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Paul Herbert 5th Dan
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My Son, My Gi and Me:
No Age Limit on Lessons Learned at the Dojo

By William J. McGee

Like many parents, I had three of the best reasons for enrolling my son in a Karate school: I wanted him to gain more self-confidence and control; stay healthy and fit; and meet the challenges of bullies. What I didn’t anticipate was that I would be enrolling as well, and that I would gain as much as he did.

Nick and I spent weeks discussing his attending a dojo. I was concerned because he is both younger and smaller than many of his classmates, and his other interests—music, theater, dance, skating—sometimes generated teasing. To his credit, Nick always stood up to bullies and defended his outside activities, without embarrassment or fear. I had attended several school seminars on bullying and I agreed that parents and teachers need to actively help to put a stop to it. I also knew, however, that sometimes - not always but sometimes - nothing can stop bullying like a good uppercut to the solar plexus.

My friend Jukka studied Shotokan Karate for years in his native Finland, and he told me about taking all three of his sons to a nearby dojo. Nick said he wanted to try it, so I agreed to bring him the following Saturday. Then Jukka said he attended the “father/son” classes as well, and suggested I join them.

Join them? Didn’t Jukka know that I was a parent? I mean, I gave Nick pointers on batting and throwing prior to Little League baseball games, but I didn’t join the other fourth-graders on the field. I also helped him with English homework, but that didn’t mean I accompanied him to class. Join Karate? Yet there was no valid reason for me not to attend. My own self-confidence and control weren’t so strong that I couldn’t use help. And I was out of shape so I certainly could use the exercise. What could I say?

That Saturday we each donned a KarateGi and together Nick and I, at 9 and 41, began a new journey together. I had envisioned a short class, with prolonged kicking exercises followed by instructional sparring from the sensei. Instead, I was dripping sweat after 15 minutes, as we were led through grueling calisthenics and an obstacle course. At one point I trailed everyone—kids and adults alike—and attempted to literally cut corners as we ran around plastic cones. “Hey, Dad!” Nick called out in front of the entire class. “You missed one!”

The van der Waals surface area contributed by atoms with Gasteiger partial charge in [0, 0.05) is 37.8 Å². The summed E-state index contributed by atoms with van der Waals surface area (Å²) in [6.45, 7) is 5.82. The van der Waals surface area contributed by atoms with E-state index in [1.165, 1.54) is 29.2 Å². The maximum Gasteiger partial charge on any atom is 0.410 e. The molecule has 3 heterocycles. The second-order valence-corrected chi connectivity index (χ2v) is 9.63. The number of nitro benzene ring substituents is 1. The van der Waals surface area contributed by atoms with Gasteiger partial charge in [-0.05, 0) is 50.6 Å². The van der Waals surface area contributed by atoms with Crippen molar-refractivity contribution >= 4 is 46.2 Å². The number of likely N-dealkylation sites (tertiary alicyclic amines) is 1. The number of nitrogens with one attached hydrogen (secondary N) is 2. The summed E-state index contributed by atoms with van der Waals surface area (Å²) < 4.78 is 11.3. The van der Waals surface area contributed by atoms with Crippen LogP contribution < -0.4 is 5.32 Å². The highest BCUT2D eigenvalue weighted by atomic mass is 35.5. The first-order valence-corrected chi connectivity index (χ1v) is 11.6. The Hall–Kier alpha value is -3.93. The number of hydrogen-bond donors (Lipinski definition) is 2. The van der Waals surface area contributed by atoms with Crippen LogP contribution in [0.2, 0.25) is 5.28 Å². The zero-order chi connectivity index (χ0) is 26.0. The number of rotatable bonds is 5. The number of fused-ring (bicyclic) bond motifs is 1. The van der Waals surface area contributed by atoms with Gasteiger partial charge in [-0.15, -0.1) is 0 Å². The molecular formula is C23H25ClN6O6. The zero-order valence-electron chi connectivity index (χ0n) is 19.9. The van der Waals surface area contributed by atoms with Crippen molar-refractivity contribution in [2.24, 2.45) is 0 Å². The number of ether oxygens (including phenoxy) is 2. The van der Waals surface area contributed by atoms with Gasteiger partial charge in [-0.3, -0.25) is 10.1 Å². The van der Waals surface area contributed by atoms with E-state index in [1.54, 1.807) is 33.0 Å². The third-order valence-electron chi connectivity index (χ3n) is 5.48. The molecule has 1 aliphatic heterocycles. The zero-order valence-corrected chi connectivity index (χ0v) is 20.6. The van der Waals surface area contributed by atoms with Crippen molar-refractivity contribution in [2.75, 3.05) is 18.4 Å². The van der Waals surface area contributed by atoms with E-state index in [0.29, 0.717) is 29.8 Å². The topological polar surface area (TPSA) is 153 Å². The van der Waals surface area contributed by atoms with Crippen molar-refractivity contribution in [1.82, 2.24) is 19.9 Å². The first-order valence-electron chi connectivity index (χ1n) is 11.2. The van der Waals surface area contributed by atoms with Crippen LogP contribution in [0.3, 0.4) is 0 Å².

Later we paired off for one-on-one drills, and I continually flubbed because I was so concerned with how Nick was faring against his own partner. Finally the sensei pulled me aside, and offered advice that far transcended Karate: He told me to focus on myself, because while Nick was safe, if he was going to get hurt I would not be able to prevent it anyway. It was a helpful variation on the flight attendant’s admonishment to secure your own oxygen mask before assisting your child.

I heeded his words and quickly mastered my own drills and learned how to break down properly. Within an hour I could count to ten in Japanese: “Ichi! Ni! San! Shi! Go!”

There was one more surprise to come. Ours was a "full-contact" dojo and the sensei began pairing us off for what looked to be violent sparring sessions. Girls, boys, women, men: We all took to the mats. One five-year-old cried when his nose began bleeding, and Nick and I exchanged nervous glances. It seemed much easier—and safer—to be a parent who lectured, rather than one who led by example. Then it suddenly occurred to me: One way or another, for better or worse, I always lead Nick by example.

The sensei called Nick to the mat, to face an opponent who was younger but about Nick’s size and certainly more experienced. There’s little doubt I was more nervous than Nick, and I suppressed a cheer when I saw how Nick threw himself into the match. He flailed arms and legs simultaneously and eventually both boys fell to the ground. Exhausted. Unhurt. Triumphant.

Just when I thought the class was over, the sensei nodded to me and indicated a man about my age. I knew my opponent had years of experience but I couldn’t tell from his stony expression if he planned on using all of it. At the last moment before we bowed to one another, I glanced at Nick, who was wide-eyed in anticipation.

Due to my lack of Karate experience, I planned on taking the offensive early, and I stumbled across the mat and suddenly found myself flopping face-down. Not a blow had been struck; instead, I had failed to properly roll the pant leg of my Gi. I had immediately tripped, like a gunslinger stepping out onto Main Street at high noon, cool and poised until he drops his six-shooter.

I recovered amid some giggling and the match began again. My mind reeled as I tried to remember all that I had been told that morning. Amazingly, I did well. My technique was rough at best, but I had suddenly found an outlet—a safe, sensible, legal outlet—for an awful lot of tension, and channeling it properly was the key.

Focusing on both offense and defense seemed to be too much too soon, so I aggressively confronted my opponent with a multitude of punches. Later I learned just how wrong I was to ignore defense. He spent much of his time expertly blocking my blows, and then when I attempted a kick he seemed surprised. It gave me an opening and I took it, as I punched him in the center of his stomach with a short, hard thrust of my right fist. He grunted. Then he nodded at me with respect.

Suddenly, the sensei stepped in and ended the match and the session, but not before offering encouragement to both Nick and me. Jukka and his sons were smiling. I can’t remember the sensei’s actual words because I was too busy hugging Nick. For one rare moment, we were both leading each other by example.